Latin America Water Purifier Market to grow 10.03% by value: Actual Market Research
Aug, 16

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Latin America Water Purifier Market to grow 10.03% by value: Actual Market Research



Even though 31% of the world’s freshwater resources are found in Latin America, the citizen has to hit the roads demanding for safe drinking water. One such protest was witnessed much recently in the year 2019, when residents of Lima hit the road, voicing against the business that has been obstructing their access to drinking water. A large chunk of the deaths is directly correlated with the effects of water pollution, an acute crisis currently taking place in Latin America. Such situations have been an aid in disguise to the water purifier market in the region, which historically recorded a growth of 7.10% in value terms and 7.17% in volume terms. A recent addition to a database of Actual Market Research- titled “Latin America Water Purifier Market Outlook, 2026” provides an in-depth insight of the market size by value and volume, analyzes the trends on factors like by types, by technology, by Sales Channel, by Region, and by country.

What adds up to the cries of the population is the fact that approximately 40% of the region’s water

the source is untreated before human consumption, as the pollutants are released into the local water bodies and transferred to the water pipelines. The presence of water purifier manufacturers like DuPont, Ecolab Inc., and Albemarle Corporation, is much likely to have a positive impact on the market. Growing demand from the water treatment segment and rising demand from the reviving construction industry are driving the market for water treatment biocides in Latin America. Through the forecasted period, the water purifier market is expected to grow with a value CAGR of 10.03%.

Latin America accounts for merely 8% of the world’s total population, with about 36 Million, surviving without clean drinking water on a daily basis. The market is also dominated by the RO water purifier segment, in 2015, yet holding to less than 50% of the market. In 2019, the major cause of the region’s water pollution was identified as droughts, climate change, lack of sewage waste treatment, oil spills, and the dumping of industrial and heavy metal waste into waters. These sources of pollution are plaguing the waters of the region and it remains a silent issue hidden from media coverage, causing the people to shift towards the water purifiers rather than simply boiling the water.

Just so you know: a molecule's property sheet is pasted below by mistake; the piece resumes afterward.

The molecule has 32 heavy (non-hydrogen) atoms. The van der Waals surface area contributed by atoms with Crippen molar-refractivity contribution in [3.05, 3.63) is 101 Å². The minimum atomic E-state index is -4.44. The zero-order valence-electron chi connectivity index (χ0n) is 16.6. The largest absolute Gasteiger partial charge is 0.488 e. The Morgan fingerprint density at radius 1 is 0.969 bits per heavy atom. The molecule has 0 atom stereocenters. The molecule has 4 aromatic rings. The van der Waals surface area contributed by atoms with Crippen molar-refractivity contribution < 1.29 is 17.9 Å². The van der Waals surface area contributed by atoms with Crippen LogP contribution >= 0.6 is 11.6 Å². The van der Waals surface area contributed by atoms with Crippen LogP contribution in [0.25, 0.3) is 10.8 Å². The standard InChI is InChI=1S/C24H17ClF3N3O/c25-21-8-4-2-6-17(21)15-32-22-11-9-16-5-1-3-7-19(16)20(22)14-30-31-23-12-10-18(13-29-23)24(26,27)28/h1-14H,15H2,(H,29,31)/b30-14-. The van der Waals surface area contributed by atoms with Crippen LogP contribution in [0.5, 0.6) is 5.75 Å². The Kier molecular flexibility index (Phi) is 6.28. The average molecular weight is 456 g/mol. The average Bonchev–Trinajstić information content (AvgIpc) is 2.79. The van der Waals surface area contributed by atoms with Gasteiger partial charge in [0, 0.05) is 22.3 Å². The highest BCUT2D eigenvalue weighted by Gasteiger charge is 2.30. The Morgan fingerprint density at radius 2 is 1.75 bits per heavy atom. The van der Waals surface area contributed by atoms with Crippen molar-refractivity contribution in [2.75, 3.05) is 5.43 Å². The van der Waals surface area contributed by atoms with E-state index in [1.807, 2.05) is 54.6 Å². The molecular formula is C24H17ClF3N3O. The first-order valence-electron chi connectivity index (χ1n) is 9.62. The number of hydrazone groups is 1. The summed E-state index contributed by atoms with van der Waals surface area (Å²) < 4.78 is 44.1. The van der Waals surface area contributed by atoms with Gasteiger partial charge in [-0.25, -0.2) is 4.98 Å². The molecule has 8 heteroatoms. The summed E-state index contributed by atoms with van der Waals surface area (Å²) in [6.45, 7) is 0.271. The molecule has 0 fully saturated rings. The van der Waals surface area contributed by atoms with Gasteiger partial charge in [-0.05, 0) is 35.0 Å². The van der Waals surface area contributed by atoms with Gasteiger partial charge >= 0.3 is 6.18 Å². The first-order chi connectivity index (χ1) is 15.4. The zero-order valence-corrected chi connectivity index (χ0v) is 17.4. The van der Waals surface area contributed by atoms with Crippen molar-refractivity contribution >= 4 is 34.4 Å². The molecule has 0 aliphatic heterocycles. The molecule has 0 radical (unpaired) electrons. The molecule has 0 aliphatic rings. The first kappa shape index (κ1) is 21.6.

In Latin America, it is a common practice to dump raw sewage into lakes, rivers, or streams without proper treatment, presenting a serious challenge for households that are located along with these bodies of water, and also rely on them for drinking water. The gravity-based water purifier segment is expected to show a drastic incline in the market and reach a value of USD 0.68 Billion by the end of the forecasted period.

There have been various government initiatives to the water crisis in the region including digging wells, purification tablets, and the installation of pumps. While these projects remain useful, yet do not form a comprehensive approach that can solve the water crisis. The key challenge yet to be addressed is the way through which scarce resource is managed. Infrastructure, such as storage and distribution systems, needs to be put into plan rather than on paper, along with ways to allocate water across sectors to enable economic growth to be maintained in an environmentally sustainable and socially inclusive manner. On the other hand, only 20% of wastewater in Latin America is treated, which not only exposes the resident population to toxins and disease but also causes billions to be lost in potential tourism and real estate revenues.

In Brazil, there is a huge inequality in the access to the general sewage system, with a drinking water norm including 27 pesticide active ingredients that need to be monitored every 6 months, which is <10% of current active ingredients approved for use. The progress of Bolivia and Uruguay doesn’t transcend all borders within Latin America, as millions are still neglected by governments due to not having regular, affordable, safe, quality access to clean drinking water.